Senate candidates in Kan. seek to bolster their supporters before turning to undecided voters



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FILE - In this Oct. 8, 2014 file photo, Sen. Pat Roberts, R-Kan., answers a question during a debate with independent candidate Greg Orman in Overland Park, Kansas. Embattled three-term incumbent Roberts is taking the endorsement of a former Kansas governor and hitting the road to the state’s rural west, where he needs to win big on Nov. 4 to fend off challenger Greg Orman. (AP Photo/Orlin Wagner, File)


LENEXA, Kansas — Independent Senate candidate Greg Orman on Wednesday decried a "broken political system that does not work for Kansas" in asking voters to join him in his surprisingly competitive challenge to veteran Republican Sen. Pat Roberts.

Roberts, a high-profile endorsement in hand in this unlikeliest of battleground states, was setting out to bolster his support in the state's rural west, where he needs to win big to fend off Orman.

In defending his seat against charges that he's lost touch with Kansans, Roberts added another well-known name to the list of Republicans backing him, former Gov. Bill Graves, a moderate with appeal to voters Orman hopes to sway.

Orman unveiled a populist closing pitch in the more populous and diverse Kansas City suburbs, declaring in an evening speech that the election is a choice between "a system where Democrats and Republicans in Washington alike allow powerful special interests to rig the system for themselves ... and a new politics, where citizen leaders can come and take on the political elites and special interests and once again put the American people in charge."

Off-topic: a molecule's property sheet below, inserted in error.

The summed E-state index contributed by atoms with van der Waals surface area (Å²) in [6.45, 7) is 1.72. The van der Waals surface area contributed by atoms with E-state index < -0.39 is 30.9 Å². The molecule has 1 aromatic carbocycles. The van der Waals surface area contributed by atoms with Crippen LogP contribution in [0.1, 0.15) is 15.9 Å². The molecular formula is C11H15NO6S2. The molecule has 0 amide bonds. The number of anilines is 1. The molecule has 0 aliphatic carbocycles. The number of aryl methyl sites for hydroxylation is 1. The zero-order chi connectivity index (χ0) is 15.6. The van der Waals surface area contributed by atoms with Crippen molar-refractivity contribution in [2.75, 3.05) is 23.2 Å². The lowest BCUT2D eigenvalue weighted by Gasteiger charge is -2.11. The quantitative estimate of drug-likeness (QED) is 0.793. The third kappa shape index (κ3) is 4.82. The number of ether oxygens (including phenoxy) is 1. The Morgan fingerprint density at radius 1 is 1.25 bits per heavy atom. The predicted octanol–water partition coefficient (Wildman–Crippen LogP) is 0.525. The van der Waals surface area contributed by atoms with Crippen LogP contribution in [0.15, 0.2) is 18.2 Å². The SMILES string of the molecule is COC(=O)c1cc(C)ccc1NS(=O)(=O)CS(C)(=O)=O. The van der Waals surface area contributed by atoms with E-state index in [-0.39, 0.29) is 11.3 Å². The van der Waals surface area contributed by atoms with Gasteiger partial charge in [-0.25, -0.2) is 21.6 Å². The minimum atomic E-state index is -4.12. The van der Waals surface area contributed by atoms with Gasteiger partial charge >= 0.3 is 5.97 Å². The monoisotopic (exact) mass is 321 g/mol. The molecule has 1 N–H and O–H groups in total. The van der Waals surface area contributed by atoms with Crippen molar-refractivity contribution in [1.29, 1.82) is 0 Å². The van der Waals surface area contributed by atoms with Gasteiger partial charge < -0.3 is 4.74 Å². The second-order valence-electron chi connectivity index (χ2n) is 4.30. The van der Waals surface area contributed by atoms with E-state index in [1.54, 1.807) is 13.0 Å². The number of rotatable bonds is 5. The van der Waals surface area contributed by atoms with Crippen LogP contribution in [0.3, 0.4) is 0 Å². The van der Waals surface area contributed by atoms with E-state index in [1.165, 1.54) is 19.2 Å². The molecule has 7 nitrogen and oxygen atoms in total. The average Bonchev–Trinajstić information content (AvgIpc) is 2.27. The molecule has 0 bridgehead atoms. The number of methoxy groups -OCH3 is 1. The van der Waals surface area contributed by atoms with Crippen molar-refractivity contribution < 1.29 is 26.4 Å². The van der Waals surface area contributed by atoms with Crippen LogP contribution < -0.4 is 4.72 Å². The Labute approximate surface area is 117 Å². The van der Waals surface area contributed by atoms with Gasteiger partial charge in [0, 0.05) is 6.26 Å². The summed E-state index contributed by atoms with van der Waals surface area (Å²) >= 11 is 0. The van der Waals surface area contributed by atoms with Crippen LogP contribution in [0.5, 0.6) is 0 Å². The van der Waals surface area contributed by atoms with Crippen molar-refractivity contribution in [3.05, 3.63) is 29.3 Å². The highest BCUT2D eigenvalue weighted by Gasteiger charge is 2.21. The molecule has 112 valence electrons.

The Senate campaign's geography signaled where the candidates believe they need to shore up supporters before focusing on undecided voters. Polls have shown the race to be a dead heat, despite Kansas' conservative leanings.

Republicans need to gain six seats to take control of the 100-seat chamber. They were not counting on having to defend Kansas, where only Republican senators have been elected since 1938.

Some in the GOP say they have been turned off by Roberts, whom they describe as drifting into the party's ideological right wing during the summer's hard-fought primary battle with tea party-backed Milton Wolf. The endorsement from Graves, who recorded a statewide radio ad for Roberts, was aimed at showing those divisions healing.

Roberts' team has brought in a weekly stream of high-profile advocates. Former presidential nominee Mitt Romney was scheduled Monday to campaign for Roberts, as Sen. John McCain and others have done.

"He is a reasonable man who understands how to solve problems for Kansans, often working on solutions out of the limelight or behind the scenes to deliver results," Graves wrote in a letter endorsing Roberts.

Orman, 45, a wealthy Olathe businessman, is running as a centrist problem-solver beholden to neither party. He's been backed by moderate Republican state legislators, and his campaign played down the Graves endorsement.

"The ceaseless political endorsements reinforce that Roberts is the insider and Orman is the outsider," Orman adviser Dave Beattie said.

Roberts looked vulnerable after the Aug. 5 primary campaign during which Wolf portrayed the 78-year-old senator as a creature of Washington, not Kansas. Since then he's overhauled his campaign, at the behest of national GOP leaders, and has been traveling the state.

From Thursday through the weekend, Roberts is scheduled to make seven stops in western Kansas, where a substantial turnout in his favor will be needed to overcome the edge Orman is expected to have in Kansas' urban and suburban counties.


Hanna reported from Topeka, Kansas. Follow Hanna on Twitter at https://twitter.com/apjdhanna

Follow Beaumont on Twitter at https://twitter.com/Tom_Beaumont

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